I am also a big believer in telling people where they have impacted my life, where they have helped me or encouraged me or made me feel loved and special because I think it then becomes a two way thing – it gives them that encouragement and love right back. I think we need to get so much better at doing it. I remember after John died a friend saying if only we could have thanksgiving services for people whilst they are alive – now I am not sure I would go that far but I remember thinking, and again when my Dad died, I wonder what they would think if they could see all the people who had turned out to remember them, or hear all the stories and read the letters with people’s memories of them and the impact they had had on so many people’s lives.
One such letter will stay with me for the rest of my life – my Dad ran his own business and was incredibly committed to his clients. He loved work and he loved helping people through that work. After he died mum received a letter from one of his clients, who we had never heard of, telling a story of how on one occasion he had gone to Dad’s office to take some papers. His sibling had recently died and he was feeling pretty fragile and vulnerable, and had broken down in tears. Dad had taken him into his office, shut the door and let him cry and talk – this man was just saying how much that kindness had meant to him. Dad probably didn’t give much thought to it but that man had remembered the time and kindness Dad had shown him many years down the line.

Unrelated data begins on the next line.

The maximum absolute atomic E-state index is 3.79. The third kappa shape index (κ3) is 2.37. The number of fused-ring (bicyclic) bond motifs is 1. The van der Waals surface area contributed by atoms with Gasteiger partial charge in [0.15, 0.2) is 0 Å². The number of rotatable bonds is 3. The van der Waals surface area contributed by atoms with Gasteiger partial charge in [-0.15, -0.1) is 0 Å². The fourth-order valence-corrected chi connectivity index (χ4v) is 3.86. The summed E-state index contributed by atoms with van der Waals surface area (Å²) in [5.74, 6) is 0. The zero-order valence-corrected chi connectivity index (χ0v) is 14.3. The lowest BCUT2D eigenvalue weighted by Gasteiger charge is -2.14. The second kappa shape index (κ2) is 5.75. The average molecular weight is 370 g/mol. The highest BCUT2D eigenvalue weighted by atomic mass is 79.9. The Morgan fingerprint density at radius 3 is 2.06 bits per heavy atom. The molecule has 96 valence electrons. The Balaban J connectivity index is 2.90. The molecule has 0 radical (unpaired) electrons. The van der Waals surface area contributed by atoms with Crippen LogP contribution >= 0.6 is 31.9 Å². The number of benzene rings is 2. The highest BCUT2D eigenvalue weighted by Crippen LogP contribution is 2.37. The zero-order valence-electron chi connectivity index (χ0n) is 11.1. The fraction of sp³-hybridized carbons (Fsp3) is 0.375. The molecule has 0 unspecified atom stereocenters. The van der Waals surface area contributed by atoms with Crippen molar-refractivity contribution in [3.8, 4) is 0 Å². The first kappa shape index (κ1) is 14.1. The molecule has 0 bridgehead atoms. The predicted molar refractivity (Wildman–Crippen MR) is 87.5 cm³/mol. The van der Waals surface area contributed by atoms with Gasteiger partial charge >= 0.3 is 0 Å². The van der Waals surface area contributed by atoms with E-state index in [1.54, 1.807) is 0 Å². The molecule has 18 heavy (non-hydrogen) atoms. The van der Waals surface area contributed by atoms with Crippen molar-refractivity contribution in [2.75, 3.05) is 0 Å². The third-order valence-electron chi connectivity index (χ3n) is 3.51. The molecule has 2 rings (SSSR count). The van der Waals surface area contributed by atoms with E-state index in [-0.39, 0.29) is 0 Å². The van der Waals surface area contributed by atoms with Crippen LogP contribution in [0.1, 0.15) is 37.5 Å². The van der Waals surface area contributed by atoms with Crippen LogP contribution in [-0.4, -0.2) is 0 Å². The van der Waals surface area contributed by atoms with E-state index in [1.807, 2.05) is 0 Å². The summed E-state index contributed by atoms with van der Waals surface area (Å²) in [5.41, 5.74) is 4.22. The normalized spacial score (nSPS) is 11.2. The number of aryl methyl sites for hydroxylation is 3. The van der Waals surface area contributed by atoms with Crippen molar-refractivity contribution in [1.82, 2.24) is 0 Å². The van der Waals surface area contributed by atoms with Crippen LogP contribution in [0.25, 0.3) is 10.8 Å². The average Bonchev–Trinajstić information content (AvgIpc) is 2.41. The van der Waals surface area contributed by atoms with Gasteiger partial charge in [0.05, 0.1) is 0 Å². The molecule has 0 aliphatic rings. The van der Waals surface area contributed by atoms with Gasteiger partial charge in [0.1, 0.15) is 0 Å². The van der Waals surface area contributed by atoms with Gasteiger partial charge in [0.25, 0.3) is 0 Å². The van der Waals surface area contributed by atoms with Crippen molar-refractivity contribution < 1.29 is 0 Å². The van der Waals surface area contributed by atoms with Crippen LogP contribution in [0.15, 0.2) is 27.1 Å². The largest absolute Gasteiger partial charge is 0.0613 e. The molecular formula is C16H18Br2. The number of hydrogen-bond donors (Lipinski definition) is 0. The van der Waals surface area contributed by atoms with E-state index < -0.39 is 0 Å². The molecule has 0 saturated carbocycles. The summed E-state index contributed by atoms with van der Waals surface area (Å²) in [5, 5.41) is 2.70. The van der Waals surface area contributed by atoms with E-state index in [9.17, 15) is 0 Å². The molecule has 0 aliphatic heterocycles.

So whilst I am not necessarily advocating thanksgiving services for the living I am most definitely an advocate of telling people that we love them and what we love about them, for thanking them for what they have done for us and who they are to us.
I love that our lives are so interwoven with the lives of those around us, that our stories are all so interlinked but with that brings a real responsibility and challenge. As much as I can remember so many of the positives of the words spoken over me or the amazing ways people have impacted me by their actions I also know so many of the negatives, of the shadows, both big and small. I remember the negative words about my character, the people who told me I could have grieved better or the criticisms of something I had worked hard over and the people who made it clear they didn’t want to talk to me or be my friend. Those shadows that make you doubt yourself and who you are and whether you are good enough. I also know I will have cast many of those shadows over others – some knowingly others without even realising. Some will be because I get angry or I have moments of pain, anxiety or insecurity and I speak out of those places of my hurt, others will be because I am tired, hungry or not thinking properly and others will be from a place of selfishness and laziness. I am truly sorry if you are reading this and I have ever cast a shadow over you.
I want to be so much better at leaving those traces that give hope and life, that speak of love, that tell people they are loved and accepted, that inspire and encourage, that leave people feeling better about themselves – that is one of my constant prayers that God changes me so I am better at that. I guess the shadows are a part of life but I want to cause them in other people’s lives less and less and when others cast them over my life I want to rest in the knowledge that the only shadow that I need to be in is that of my heavenly father and that that shadow brings with it healing, safety and love.